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VENOUS THROMBOEMBOLISM (VTE) PROPHYLAXIS AND TREATMENT IN PATIENTS WITH CANCER.

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Presentation on theme: "VENOUS THROMBOEMBOLISM (VTE) PROPHYLAXIS AND TREATMENT IN PATIENTS WITH CANCER."— Presentation transcript:

1 VENOUS THROMBOEMBOLISM (VTE) PROPHYLAXIS AND TREATMENT IN PATIENTS WITH CANCER

2 ©American Society of Clinical Oncology All rights reserved. 2 Introduction Among patients with malignancy, VTE is one of the leading causes of mortality Cancer increases VTE risk several-fold; inpatients and those receiving active therapy at greatest risk Incidence of VTE in cancer patients range from 4-20% Clinical rates may underrepresent burden; at autopsy, VTE rates in cancer patients as high as 50% Frequency of VTE appears to be increasing among cancer patients

3 ©American Society of Clinical Oncology All rights reserved. 3 Risk Factors for Cancer-related VTE Cancer-related – Primary site of malignancy – Stage (risk increased with higher stage) – Histology – Time since diagnosis (risk increased during first 3-6 months) Treatment-related – Chemotherapy, antiangiogenesis agents, hormonal therapy – Radiation therapy – Surgery > 60 minutes – ESAs, transfusions – Indwelling venous access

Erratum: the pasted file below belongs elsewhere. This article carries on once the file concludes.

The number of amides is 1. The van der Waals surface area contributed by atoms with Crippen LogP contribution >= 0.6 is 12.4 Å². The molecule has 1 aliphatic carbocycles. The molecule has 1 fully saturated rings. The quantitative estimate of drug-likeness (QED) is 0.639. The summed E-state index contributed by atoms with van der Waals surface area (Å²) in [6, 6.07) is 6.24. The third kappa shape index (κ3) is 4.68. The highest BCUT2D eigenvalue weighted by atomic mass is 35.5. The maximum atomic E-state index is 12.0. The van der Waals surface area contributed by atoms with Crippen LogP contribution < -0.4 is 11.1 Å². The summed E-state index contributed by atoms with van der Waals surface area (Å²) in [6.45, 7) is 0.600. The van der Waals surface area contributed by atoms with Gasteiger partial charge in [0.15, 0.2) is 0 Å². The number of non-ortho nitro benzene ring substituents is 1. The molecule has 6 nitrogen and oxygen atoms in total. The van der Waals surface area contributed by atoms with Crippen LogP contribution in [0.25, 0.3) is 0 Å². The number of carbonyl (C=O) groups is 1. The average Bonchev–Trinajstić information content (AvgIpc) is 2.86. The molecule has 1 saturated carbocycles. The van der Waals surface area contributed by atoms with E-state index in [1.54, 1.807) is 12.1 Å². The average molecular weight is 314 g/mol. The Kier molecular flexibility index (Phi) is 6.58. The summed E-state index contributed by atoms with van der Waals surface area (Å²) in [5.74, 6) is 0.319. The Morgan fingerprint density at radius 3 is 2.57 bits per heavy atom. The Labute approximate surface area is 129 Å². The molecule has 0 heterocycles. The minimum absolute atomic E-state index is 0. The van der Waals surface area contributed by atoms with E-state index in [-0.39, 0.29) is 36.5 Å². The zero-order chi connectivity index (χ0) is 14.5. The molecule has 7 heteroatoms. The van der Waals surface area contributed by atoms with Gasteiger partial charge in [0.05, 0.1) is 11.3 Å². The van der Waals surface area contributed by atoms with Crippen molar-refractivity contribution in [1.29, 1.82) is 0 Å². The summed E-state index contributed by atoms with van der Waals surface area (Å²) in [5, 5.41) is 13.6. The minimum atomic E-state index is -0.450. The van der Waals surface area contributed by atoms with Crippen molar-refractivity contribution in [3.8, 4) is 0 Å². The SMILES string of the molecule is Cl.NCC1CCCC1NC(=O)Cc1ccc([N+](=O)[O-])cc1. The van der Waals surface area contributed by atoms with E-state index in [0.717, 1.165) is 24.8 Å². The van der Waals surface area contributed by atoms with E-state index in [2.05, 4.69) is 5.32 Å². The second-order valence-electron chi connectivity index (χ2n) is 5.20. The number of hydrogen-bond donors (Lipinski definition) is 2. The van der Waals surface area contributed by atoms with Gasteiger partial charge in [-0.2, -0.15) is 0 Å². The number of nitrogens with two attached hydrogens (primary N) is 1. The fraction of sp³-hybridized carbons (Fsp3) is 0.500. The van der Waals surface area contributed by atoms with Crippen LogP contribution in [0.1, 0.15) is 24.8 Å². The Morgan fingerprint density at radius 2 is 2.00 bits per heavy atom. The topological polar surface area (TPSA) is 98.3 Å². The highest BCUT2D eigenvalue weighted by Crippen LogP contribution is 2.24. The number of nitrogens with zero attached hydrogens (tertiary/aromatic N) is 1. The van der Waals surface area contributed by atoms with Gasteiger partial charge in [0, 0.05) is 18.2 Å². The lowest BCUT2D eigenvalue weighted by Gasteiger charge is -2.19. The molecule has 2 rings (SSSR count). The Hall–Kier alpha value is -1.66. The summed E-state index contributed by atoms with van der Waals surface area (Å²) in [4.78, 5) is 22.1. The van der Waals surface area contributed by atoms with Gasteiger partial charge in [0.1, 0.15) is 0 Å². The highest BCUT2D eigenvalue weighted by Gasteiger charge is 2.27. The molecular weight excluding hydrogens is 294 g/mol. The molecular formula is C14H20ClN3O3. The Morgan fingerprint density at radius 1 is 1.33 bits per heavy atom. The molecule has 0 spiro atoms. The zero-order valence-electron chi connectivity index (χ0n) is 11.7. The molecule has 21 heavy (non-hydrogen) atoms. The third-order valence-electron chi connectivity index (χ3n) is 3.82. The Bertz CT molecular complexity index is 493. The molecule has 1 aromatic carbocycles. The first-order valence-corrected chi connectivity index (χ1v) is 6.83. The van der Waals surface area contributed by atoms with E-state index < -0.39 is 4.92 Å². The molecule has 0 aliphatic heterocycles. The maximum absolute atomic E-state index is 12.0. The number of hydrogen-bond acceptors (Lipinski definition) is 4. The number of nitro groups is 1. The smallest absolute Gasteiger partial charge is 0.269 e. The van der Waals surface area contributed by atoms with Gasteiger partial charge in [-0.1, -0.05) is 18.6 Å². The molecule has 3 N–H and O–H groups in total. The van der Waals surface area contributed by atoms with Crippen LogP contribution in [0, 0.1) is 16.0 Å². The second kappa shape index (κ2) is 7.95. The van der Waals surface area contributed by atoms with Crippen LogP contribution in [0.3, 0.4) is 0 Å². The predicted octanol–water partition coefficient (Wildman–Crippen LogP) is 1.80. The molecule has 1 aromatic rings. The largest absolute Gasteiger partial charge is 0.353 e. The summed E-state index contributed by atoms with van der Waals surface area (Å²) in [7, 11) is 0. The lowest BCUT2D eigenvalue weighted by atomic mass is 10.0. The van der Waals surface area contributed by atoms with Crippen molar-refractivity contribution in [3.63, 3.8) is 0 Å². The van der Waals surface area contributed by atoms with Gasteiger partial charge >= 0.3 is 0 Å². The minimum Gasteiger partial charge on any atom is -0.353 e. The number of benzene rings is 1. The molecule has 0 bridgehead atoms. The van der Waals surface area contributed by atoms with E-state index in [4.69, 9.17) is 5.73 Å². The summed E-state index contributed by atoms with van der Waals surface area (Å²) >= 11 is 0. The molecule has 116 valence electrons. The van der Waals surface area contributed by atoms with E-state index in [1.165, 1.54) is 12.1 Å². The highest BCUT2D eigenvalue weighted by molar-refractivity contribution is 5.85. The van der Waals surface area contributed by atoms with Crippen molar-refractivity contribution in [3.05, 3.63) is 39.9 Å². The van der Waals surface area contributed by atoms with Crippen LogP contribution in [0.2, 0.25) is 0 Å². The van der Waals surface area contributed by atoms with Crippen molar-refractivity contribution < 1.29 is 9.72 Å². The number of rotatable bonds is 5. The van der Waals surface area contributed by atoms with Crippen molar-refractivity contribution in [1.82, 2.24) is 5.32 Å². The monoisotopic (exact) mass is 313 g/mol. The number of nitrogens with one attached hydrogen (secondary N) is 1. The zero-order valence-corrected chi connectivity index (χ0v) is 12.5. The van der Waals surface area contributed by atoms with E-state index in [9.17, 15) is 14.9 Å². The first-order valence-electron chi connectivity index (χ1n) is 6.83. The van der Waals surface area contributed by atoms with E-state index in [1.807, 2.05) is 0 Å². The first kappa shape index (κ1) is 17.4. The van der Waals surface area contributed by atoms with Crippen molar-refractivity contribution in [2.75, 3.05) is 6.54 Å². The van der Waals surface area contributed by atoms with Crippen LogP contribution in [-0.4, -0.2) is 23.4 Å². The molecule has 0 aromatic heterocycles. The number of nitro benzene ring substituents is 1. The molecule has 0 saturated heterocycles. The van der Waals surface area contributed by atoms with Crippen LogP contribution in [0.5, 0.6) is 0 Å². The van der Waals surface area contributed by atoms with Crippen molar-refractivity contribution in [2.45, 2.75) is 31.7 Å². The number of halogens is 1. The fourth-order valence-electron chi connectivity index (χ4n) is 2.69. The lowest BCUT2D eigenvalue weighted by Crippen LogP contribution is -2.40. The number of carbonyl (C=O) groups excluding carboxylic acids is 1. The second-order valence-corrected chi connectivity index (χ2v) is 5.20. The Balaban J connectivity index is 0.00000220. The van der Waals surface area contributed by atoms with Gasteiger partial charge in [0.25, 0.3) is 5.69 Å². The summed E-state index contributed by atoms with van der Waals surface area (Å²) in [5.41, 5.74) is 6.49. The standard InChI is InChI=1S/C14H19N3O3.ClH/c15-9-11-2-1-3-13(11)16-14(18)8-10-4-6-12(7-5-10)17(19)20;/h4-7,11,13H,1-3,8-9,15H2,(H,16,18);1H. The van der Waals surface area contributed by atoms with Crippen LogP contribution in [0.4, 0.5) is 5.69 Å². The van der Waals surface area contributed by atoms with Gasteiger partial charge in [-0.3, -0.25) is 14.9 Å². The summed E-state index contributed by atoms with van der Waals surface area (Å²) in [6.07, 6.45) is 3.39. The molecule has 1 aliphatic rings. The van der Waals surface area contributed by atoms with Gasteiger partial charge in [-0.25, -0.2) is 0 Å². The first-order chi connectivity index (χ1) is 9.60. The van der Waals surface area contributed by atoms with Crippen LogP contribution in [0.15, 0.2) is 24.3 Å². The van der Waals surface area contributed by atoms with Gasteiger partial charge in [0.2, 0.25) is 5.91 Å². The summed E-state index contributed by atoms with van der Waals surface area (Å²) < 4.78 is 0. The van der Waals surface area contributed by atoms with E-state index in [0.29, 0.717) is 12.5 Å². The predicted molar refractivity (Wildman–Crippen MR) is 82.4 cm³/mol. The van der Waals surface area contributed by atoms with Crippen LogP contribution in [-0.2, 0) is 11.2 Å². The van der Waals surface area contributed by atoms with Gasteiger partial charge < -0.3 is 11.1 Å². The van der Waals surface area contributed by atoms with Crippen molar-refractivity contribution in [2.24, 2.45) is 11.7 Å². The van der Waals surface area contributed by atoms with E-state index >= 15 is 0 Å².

4 ©American Society of Clinical Oncology All rights reserved. 4 Risk Factors for Cancer-related VTE Patient-related – Increased age – Ethnicity (risk increased in African Americans) – Co-morbidities (infection, renal and pulmonary disease, arterial thromboembolism, VTE history, inherited prothrombotic mutations) – Obesity – Performance status Biomarkers – Platelet count > 350,000/mm 3 – Leukocyte count > 11,000/mm 3 – Hemoglobin < 10 g/dL

5 ©American Society of Clinical Oncology All rights reserved. 5 Guideline Methodology Update to original ASCO VTE Guideline, published in 2007 Systematic review of medical literature to identify evidence Databases searched: MEDLINE, Cochrane Collaboration Library Conference proceedings searched: ASCO, ASH, ISTH, ESMO Date Parameters: 12/2007 – 12/2012